I spent five days in London, where grapes are called Sultanas, French fries are called chips, and arugula is rocket. This time it was just me and my gal pals, no Lon. Still, the only way I know how to travel is to migrate through food and let all other sight-seeing be incidental. The hard part is getting from one place to the other. It’s a busy city with lots of traffic. If you can catch a cab, which can be really difficult at times, they’re very expensive. The windy roads mean that you’ll hardly ever drive in a straight line, adding more mileage and costs. Parts of the tube (subway) shut down randomly and on weekends, and the whole thing closes around midnight.  In hindsight, we should have learned the bus system earlier on.

Jessica at Buckingham Palace 2

My second beef is that London is sensitive about photography. Many stores, restaurants, and places don’t allow photos, which is not blogger or tourist friendly. Sigh….I did my best. Let’s get on with the food in order of how I experienced it.

Pub Breakfast

We arrived on a Thursday morning, exhausted and hungry. For convenience, we chose an  inexpensive breakfast/brunch at a random local pub. It seems like most pubs here were open and serving breakfast. Simple egg sandwiches or bangers (sausages) with eggs, beans, and toast seem to be your choices but looking back, I enjoyed the experience. After all, what pub opens for breakfast over here? And, it was only 2 pounds (equivalent of less than $4).

St. John

We made dinner reservations a few weeks back for St. John, listed as one of the top 50 restaurants in the world (brought to my attention by Sheng). While I appreciate the unique focus on offal and lesser used animal parts, none of us felt that the quality really merited top 50 in the world. The signature dish of marrow and parsley was less rich and luscious than many I’ve had in New York. It didn’t amount to anything memorable.

Bone Marrow 2

There was lots to learn from the menu though. Girolles is what they call chanterelles but the overly buttery dish hardly seemed enough to call an entree. This was the first, we learned of Welsh Rarebit, a savoury sauce of melted cheese on toast. This one was salty and heavy on the stout so I had to refrain. The Roast Middlewhite (type of pig) was tender but forgettable and the Mallard and Turnips fell in the same boat. The quality of meats were excellent but the preparations rather boring.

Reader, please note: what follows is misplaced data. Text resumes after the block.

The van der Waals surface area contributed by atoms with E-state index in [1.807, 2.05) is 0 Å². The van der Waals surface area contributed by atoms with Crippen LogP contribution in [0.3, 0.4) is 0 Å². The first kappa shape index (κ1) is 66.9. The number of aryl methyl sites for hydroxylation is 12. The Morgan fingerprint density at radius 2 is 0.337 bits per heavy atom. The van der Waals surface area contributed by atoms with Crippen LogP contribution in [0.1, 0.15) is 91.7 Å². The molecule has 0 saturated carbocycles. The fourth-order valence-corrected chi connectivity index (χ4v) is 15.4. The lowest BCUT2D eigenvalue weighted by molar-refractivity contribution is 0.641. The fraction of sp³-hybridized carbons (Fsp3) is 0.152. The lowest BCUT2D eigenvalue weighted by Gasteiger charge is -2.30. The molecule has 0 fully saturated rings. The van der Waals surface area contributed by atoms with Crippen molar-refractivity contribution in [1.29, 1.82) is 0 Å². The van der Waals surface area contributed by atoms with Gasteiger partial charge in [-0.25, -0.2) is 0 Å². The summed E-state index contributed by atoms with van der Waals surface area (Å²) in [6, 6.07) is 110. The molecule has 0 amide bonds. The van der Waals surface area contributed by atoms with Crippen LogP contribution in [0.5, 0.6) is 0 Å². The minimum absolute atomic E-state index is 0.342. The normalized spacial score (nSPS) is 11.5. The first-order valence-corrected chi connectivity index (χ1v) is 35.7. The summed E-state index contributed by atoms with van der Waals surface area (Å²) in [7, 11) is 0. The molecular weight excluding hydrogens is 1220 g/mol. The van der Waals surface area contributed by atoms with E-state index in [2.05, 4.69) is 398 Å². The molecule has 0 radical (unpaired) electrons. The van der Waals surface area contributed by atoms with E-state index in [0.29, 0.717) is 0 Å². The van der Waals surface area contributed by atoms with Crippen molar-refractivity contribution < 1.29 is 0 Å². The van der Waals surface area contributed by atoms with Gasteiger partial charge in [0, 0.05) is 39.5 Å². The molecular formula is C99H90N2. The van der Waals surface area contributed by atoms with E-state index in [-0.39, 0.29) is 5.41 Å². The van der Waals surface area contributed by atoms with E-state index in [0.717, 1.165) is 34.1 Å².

Girolles on Toast Welsch Rarebit
Roast Middlewhite and chard Mallard and Turnips

We also had braised veal with fennel and butterbeans, hearty and rustic. We chose some steamed broccoli tossed in vinaigrette for some green balance. The large sardines were very fresh and simply grilled.  None stood out except for two in the savory category. The duck hearts had a perfect bounce to them, lightened by fresh pea puree.

Duck Hearts and Pea Puree

Then there was tender slices of grilled ox heart served with beetroot leaves and horseradish. Here was something different that wowed. There was intrigue and flavor together.

Ox Heart, Beetroot leaves and Horseradish

Surprisingly, the real winners at this restaurant are desserts. I’m not even sure which everyone favored since every one had fans fawning and scooping. I was sad to only have one bite of the moist Apple and Calvados cake, fearing that the liquor was still strong enough in the baked cake. It had the right balance of spices for fragrance and the perfect dose of nuts for texture. Good thing there was 3 scoops of the Hazelnut Praline Ice Cream because it could have cause some fighting. Perhaps one of the best darn ice creams I have ever eaten, it was creamy with just the right amount of sweetness from the swirls of praline that crunched and crumbled gently.

Apple and Calvados Cake Hazelnut Praline Ice Cream

It’s amazing how good some simply honey roasted figs with toasted brioche can be. It helps that these are better figs than what I see in NY usually. We finished with cappuccinos and teas and the price was decent.

Honey Roast Figs and Toasted Brioche